Psychologists have long warned that such programs don't help students do better, and they may even lead to cheating. But economists believe offering rewards might be a valuable incentive, especially for struggling students.
Whichever side is right, programs that pay students or reward them with prizes like iPods are proliferating, especially in high-poverty areas. And now, efforts are under way to study these programs scientifically so educators can figure out if they work and how well. In some places, students can bring home hundreds of dollars for, say, taking an Advanced Placement course and doing well on the exam.
In New York City and Dallas, high school students are paid for doing well on A.P. tests. Another experiment was started last fall in 14 public schools in Washington, D.C., that are distributing checks for good grades, attendance, and behavior. A New Jersey school district offers rewards including free pizza for good grades and model behavior.
Chicago started a privately funded pilot program last fall offering cash for good grades to as many as 5,000 ninth- graders at 20 high schools. Students can earn $50 for an A, $35 for a B, and even a C brings $20. That means a straight-A student could earn up to $4,000 by the end of sophomore year, with students getting half the money immediately, and the other half when they graduate.
"The majority of our students don't come from families with a lot of economic wealth," Arne Duncan, Chicago's school superintendent, told the Chicago Tribune last fall.
Duncan, who is now the U.S. Secretary of Education, said, "I'm always trying to level the playing field. This is the kind of incentive that middle-class families have had for decades."
Other student reward programs are about stuff more than money. At 80 tutoring centers in eight states run by Score! Educational Centers, a national for-profit company, students are encouraged to rack up points for good work and redeem them for prizes like jump ropes, yoga mats, or chess sets.
Last year, Riverside High School in Durham, N.C., began awarding iPods to sophomores who earned top scores on a statewide writing test. Monroe Wolf, now 16, was one of four students who earned the prize.
"It was a nice bonus," Wolf says. "But I was going to do my best either way."
In the cash programs being studied, economists are comparing the academic performance of groups of students who are paid and students who are not. Results from the first year of the A.P. program in New York showed that test scores hadn't improved but that more students were taking the tests.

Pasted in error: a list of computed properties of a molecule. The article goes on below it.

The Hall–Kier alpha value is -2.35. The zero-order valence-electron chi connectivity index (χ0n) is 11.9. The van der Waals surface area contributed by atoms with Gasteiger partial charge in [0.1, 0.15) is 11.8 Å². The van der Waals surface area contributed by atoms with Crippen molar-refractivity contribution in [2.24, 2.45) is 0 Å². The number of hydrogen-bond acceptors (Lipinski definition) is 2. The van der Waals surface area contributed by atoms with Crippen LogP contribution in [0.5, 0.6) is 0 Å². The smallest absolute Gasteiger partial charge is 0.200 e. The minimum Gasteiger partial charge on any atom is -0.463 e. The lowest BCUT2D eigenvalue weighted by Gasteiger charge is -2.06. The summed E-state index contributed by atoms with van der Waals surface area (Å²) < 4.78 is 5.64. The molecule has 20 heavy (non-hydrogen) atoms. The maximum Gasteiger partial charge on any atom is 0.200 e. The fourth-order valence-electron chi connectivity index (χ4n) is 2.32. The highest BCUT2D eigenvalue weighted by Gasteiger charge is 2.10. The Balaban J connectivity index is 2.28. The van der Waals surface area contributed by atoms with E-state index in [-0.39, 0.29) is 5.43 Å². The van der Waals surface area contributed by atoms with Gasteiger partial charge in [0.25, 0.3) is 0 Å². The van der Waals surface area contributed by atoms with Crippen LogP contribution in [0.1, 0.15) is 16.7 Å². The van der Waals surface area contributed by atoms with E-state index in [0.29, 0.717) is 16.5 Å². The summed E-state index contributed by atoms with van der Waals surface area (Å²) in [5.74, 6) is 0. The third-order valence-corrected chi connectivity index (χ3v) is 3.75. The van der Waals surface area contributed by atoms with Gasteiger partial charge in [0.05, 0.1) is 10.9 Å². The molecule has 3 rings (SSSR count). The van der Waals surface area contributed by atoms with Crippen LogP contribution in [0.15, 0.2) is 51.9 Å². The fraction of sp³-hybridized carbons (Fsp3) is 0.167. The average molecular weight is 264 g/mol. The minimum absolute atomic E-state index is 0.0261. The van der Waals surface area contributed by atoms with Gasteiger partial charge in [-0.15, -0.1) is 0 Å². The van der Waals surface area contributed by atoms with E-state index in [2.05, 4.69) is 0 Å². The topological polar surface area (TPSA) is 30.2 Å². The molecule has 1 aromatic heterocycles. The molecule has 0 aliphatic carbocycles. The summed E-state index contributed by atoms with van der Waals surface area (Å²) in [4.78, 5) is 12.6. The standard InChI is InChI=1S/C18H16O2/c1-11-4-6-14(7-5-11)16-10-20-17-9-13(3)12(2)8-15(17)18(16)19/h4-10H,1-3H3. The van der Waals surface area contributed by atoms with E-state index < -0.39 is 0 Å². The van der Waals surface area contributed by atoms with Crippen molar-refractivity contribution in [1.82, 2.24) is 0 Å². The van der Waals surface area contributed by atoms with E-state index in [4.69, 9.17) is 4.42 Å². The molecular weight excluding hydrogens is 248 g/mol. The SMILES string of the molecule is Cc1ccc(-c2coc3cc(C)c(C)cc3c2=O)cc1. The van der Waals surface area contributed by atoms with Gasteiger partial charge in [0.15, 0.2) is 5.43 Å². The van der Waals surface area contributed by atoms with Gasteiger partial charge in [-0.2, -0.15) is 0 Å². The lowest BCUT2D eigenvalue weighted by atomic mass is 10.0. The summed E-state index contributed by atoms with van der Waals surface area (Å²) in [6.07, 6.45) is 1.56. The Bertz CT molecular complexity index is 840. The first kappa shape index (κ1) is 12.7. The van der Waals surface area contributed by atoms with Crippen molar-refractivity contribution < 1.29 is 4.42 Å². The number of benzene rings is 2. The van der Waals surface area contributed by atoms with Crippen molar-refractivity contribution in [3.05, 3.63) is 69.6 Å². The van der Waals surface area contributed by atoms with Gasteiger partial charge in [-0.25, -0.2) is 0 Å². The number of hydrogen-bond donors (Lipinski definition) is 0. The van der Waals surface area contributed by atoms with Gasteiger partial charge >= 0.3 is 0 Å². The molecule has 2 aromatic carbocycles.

In Dallas, where teachers are also paid for students' high A.P. scores, students who are rewarded score higher on the S.A.T. and enroll in college at a higher rate than those who are not, according to Kirabo Jackson, an assistant professor of economics at Cornell who has studied the program.
Still, many psychologists warn that programs need to be studied for several years before the real impact is known: It's possible that rewards may work in the short term, but have damaging effects in the long term.
Incentive or Bribe?
"If we're using gimmicks like rewards to try to improve achievement without regard to how they affect kids' desire to learn, we kill the goose that laid the golden egg," says Alfie Kohn, author of Punished by Rewards: The Trouble with Gold Stars, Incentive Plans, A's, Praise, and Other Bribes.
Edward L. Deci, a psychologist at the University of Rochester, is concerned about the effect of cash rewards on students with learning disabilities: When they get a smaller reward and see other students receive checks for $500, they may feel unfairly punished and even less excited to go to school.
"There are suggestions of students making in the thousands of dollars," he says. "The stress of that, for kids from homes with no money, I frankly think it's unconscionable."
But economists argue that schools should try anything, including rewards, to boost student performance. While students may be simply attracted by financial incentives at first, couldn't that evolve into a love of learning?
"They may work a little harder and may find that they aren't so bad at it," says Jackson of Cornell. "And they may learn study methods that last over time."
Pyschologist Barry Schwartz acknowledges that rewards might help failing students. But he thinks it's a "cheap fix" that doesn't address why those students have lost interest.
"This is not a way to make education better," Schwartz says. "This is a way to put a finger in the dike."